Former Commissioner Louis Klemp will be returning to the Leavenworth County Commission.

Updated 8:19 a.m. Oct. 7, 2017


Former Commissioner Louis Klemp will be returning to the Leavenworth County Commission.

Members of the Republican Party selected Klemp to fill a vacancy that was created by the recent resignation of Commissioner Clyde Graeber.

Klemp, a Republican, said he wanted to serve on the commission again because "I felt there were some things that needed to be accomplished that aren't being accomplished."

Graeber represented the commission's 2nd District, which includes Lansing and a portion of the city of Leavenworth.

Graeber is a Republican. And under the law, Republican precinct committee men and women from the 2nd District selected his replacement.

The appointment of Klemp came during a special convention Thursday night, according to a news release from Rett Rogers, chairman of the Leavenworth County Republican Party.

Three people were nominated. Klemp was selected by a majority of the delegates on the third ballot, according to the release.

The other two people who received nominations were Vicky Kaaz and Terry Rogers, according to County Clerk Janet Klasinski, who attended the convention.

The results of the convention have been sent to Gov. Sam Brownback so his office can make the appointment official.

Because officials are awaiting documentation from the governor's office, it may be Thursday before Klemp can join the commission, Klasinski said.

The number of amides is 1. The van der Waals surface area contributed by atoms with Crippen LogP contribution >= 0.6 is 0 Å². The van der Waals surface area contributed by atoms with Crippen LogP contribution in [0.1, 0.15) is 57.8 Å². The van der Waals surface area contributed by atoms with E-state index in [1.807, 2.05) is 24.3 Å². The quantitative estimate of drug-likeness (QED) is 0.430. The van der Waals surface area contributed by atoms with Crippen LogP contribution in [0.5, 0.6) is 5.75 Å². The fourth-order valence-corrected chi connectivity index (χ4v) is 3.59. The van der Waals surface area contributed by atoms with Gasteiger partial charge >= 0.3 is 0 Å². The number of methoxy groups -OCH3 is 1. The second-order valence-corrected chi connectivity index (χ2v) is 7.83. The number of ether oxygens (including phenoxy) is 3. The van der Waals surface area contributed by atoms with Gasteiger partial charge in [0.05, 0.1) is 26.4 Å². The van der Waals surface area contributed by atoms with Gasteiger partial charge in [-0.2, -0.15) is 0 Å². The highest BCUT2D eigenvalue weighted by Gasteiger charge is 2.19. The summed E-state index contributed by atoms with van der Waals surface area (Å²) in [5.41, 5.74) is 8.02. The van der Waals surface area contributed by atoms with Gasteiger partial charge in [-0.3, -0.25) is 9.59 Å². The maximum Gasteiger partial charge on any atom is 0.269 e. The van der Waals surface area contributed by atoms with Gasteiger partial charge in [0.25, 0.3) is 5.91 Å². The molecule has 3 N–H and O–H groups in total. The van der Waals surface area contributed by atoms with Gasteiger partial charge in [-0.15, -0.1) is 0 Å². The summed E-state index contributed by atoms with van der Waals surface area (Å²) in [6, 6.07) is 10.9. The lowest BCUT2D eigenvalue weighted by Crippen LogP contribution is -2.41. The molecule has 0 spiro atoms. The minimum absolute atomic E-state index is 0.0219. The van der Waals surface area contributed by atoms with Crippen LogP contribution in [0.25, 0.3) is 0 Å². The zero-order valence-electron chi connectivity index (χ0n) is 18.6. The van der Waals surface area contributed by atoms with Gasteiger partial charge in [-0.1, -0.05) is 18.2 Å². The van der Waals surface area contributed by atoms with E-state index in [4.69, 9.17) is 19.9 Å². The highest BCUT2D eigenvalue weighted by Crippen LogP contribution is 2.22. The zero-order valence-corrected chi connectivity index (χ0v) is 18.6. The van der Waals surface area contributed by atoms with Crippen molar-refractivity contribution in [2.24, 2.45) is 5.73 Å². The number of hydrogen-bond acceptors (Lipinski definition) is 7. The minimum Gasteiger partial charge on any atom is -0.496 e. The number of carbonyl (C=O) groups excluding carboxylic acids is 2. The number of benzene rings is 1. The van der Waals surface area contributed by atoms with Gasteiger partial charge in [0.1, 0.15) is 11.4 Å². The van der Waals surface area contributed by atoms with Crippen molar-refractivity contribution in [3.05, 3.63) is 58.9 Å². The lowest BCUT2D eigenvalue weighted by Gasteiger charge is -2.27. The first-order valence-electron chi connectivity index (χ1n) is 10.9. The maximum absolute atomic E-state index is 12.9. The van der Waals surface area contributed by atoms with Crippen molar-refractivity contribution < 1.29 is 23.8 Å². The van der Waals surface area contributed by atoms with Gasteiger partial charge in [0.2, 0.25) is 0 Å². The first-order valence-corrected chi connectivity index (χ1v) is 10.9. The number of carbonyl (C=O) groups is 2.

Graeber had been re-elected to the commission for a four-year term last year. He resigned last week due to health reasons.

In 2018, voters in the 2nd District will select someone to serve the remaining two years of the four-year term.

Klemp said he does not intend to seek election to the 2nd District seat next year.

"We look forward to having Mr. Klemp on the commission and anticipate a lively campaign season in 2018," Rett Rogers said in a new release. "Commissioner Graeber’s experience and insights will be missed by the Board of County Commissioners. He has had a distinguished career and has served the people of Leavenworth County well. We wish him all the best going forward and thank him for his service."

Following his resignation, Graeber recommended Klemp as his replacement in letters to the precinct committee men and women, according to the news release.

Klemp, 79, previously served on the commission from 1978-1982 and 1992-1996.

He ran for the 2nd District seat last year but lost to Graeber in the Republican primary.

Klemp said he does not believe the commission is properly utilizing the services of County Administrator Mark Loughry.

"He's not being used," Klemp said.

Klemp said the commission is responsible for policy and the budget. He said the commission should not micromanage the county government.

One of the issues that recently has been brought before the commission is the suggestion of expanding from three commissioners to five.

"It needs to have a lot of study," Klemp said.

The expansion of the commission would have to be approved by voters.

Klemp said he would not support the commission placing the issue on a ballot. But he said residents can petition for a public vote on the issue.

"I wouldn't put it on the ballot," he said. "I think it needs to earn its way there."

In the past, Klemp has been at odds with Commissioner Bob Holland.

While serving as the commission chairman last year, Holland barred Klemp from speaking during public comment portions of commission meetings. At the time, Holland argued that Klemp owed an apology to then Commissioner Dennis Bixby.

When asked Friday about working with Holland, Klemp said Holland "makes some good points once in a while."

Klemp complimented Holland for being a commissioner who looks into issues.

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